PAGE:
Tuesday, June 26, 2007

Aspdotnetstorefront Menu

Some things are easier than you think they're going to be, and that just makes my whole day! So every single client we've had has requested the top categories go horizontally across the top in the menu instead of vertical submenus under Category, and to accomodate this, we've hard-coded the menus in menuData.xml in the skins directory.

What we lose here is the dynamic control of the menus for our clients, meaning they have to touch an xml file in addition to setting up the categories, and i don't know many product managers who speak xml.

So what I found was a curious line of code in the templatebase.cs file in app_code. Look at the Page_Load function and the section commented "// Find Categories menu top" and the line which starts with a call to AddEntityMenuXsl. See the final parameter being passed into that method is string.Empty. Well, when i look at AddEntityMenuXsl, I see that we have a piece of code that allows us to add a ROOT level element if the parameter length is greater than 0. So I just made my method call look like this:

AddEntityMenuXsl(doc, "Category", AppLogic.CategoryEntityHelper.m_TblMgr, mNode, 0, "1");

and VOILA! I now have a dynamic menu with the categories across the top! With just a little itty bitty code change. Some days programming is berry berry good to me :)

Thursday, June 21, 2007

Specified string is not in the form required for an e-mail address

If you have recently moved from the System.Web.Mail (.net 1.1) to System.Net.Mail (.net 2.0), you might get this error message when sending in a string of mail recipients, and when debugging, the emails look good to you! The reason is the delimiter. I cannot imagine what twist of fate movitivated the Microsoft Class gods to switch a standard on us, maybe it was just to keep us on our toes, but they did. We used to delimit our email addresses (multiple to's, cc's, bcc's, etc) with semi-colons (;) as we do in outlook, but that no longer works, now the class only accepts the comma (,) as the address delimiter. Go figure.

So, if you have a large established code base, and you want to upgrade your mail class, just one class that you use for ALL your applications, what do you do to minimize your rework? My advice is to use the string replace function and just replace every instance of semicolon with a comma. That will handle the old code passing in semicolons as well as the new code passing in commas. Then you have one place to make the update and you can leave your legacy code alone.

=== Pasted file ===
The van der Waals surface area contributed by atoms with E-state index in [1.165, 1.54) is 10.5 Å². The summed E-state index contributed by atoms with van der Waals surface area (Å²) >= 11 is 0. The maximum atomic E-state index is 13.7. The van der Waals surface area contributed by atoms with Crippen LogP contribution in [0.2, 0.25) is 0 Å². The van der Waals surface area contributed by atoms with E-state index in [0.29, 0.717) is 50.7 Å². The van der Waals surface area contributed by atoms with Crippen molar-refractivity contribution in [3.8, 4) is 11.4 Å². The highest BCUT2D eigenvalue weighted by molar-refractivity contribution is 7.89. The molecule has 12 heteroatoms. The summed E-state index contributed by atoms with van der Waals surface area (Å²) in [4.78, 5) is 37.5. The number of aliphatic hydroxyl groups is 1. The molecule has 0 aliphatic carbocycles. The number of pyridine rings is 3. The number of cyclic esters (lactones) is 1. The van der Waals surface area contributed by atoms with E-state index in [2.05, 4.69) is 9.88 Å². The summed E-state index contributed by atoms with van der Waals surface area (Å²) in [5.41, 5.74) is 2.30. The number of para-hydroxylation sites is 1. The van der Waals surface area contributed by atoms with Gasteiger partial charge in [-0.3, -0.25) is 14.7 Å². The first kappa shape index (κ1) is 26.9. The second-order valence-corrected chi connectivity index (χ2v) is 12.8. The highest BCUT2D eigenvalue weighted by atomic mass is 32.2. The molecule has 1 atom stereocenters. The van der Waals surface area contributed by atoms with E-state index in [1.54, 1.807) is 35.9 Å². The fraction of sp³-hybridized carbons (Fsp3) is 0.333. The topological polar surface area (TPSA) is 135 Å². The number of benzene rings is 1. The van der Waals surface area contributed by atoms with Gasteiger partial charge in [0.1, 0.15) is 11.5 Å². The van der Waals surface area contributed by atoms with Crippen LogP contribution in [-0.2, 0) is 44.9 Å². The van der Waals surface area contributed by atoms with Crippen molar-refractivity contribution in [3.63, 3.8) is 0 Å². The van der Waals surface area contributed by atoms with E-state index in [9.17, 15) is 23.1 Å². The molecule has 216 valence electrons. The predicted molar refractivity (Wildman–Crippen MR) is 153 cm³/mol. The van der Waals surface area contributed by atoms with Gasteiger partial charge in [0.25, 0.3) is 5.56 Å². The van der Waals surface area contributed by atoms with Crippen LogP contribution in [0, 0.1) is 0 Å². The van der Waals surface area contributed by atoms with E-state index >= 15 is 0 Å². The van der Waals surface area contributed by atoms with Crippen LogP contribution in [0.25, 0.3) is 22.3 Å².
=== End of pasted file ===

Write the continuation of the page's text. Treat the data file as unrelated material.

If you are NOT using a single mail handler class across your applications, then you're working too hard!

Wednesday, June 13, 2007

Best Joke I've heard this week

If you're not part of the solution, you're part of the precipitate...

It's such an inside joke, think back to high school chemistry. This is a t-shirt available at www.thinkgeek.com, which is my favorite website for truly geeky things, such as the t-shirt I got my husband, "I'm with Genius" and an arrow pointing up. If you need a break in your day, and little gadgets to proclaim your geekhood, check this site out.

Monday, June 11, 2007

Attempted to read or write protected memory. This is often an indication that other memory is corrupt.

Fun error we get in aspdotnetstorefront all the time! It could happen when you recompile the website, or when you publish to a staging or live server. The easiest way to handle this is to open the task manager and kill the asp_net worker process. This is faster than an iisreset, which is the next step to take if killing the process does not remove that error.

Don't bother with what the error message says, it's just a hiccup when the app starts thinking about an exit strategy for the war in Iraq.

Friday, June 8, 2007

ADA Compliance

Americans with Disabilities Act (ADA) Compliance is now a scary term for high-volume eRetailers. It hasn't been decided in court, but Target has been sued in a class-action lawsuit for not making accomodations for disabled visitors.

The language of the Act is pretty vague and general, and those with bigger budgets are expected to make correspondingly more accomodations, and to muddle the muddy waters further, there's just no list to go by to say what is compliant and what is not.

There ARE however a couple of things that are just good practice anyway, the first of which using alt text for ALL images (except maybe corners on tabs and things like that). Sight-impaired visitors have devices that read the alt-text out loud so they can know what's on the screen in front of them. It's also a best practice for Search Engine Optimization, so just do it!

Another requirement from a recent client was to make the site keyboard navigable. This was a doozy. We had a pre-packaged component that came with aspdotnetstorefront, but it was a no-go for keyboard navigation. Our senior developer on the project, Tomas Vera found this nifty menu at http://www.milonic.com that you can tab into and use your arrow keys to navigate. This is a great find, IMO. Another tip for you, set your tabindex to 1 on your website logo so that if a user wants to tab through the page, they will always start at the top left. The only exception to this would be a search page where the user expects the focus to be in the search box so they can just begin typing.

Just one more disjointed rant from the trenches!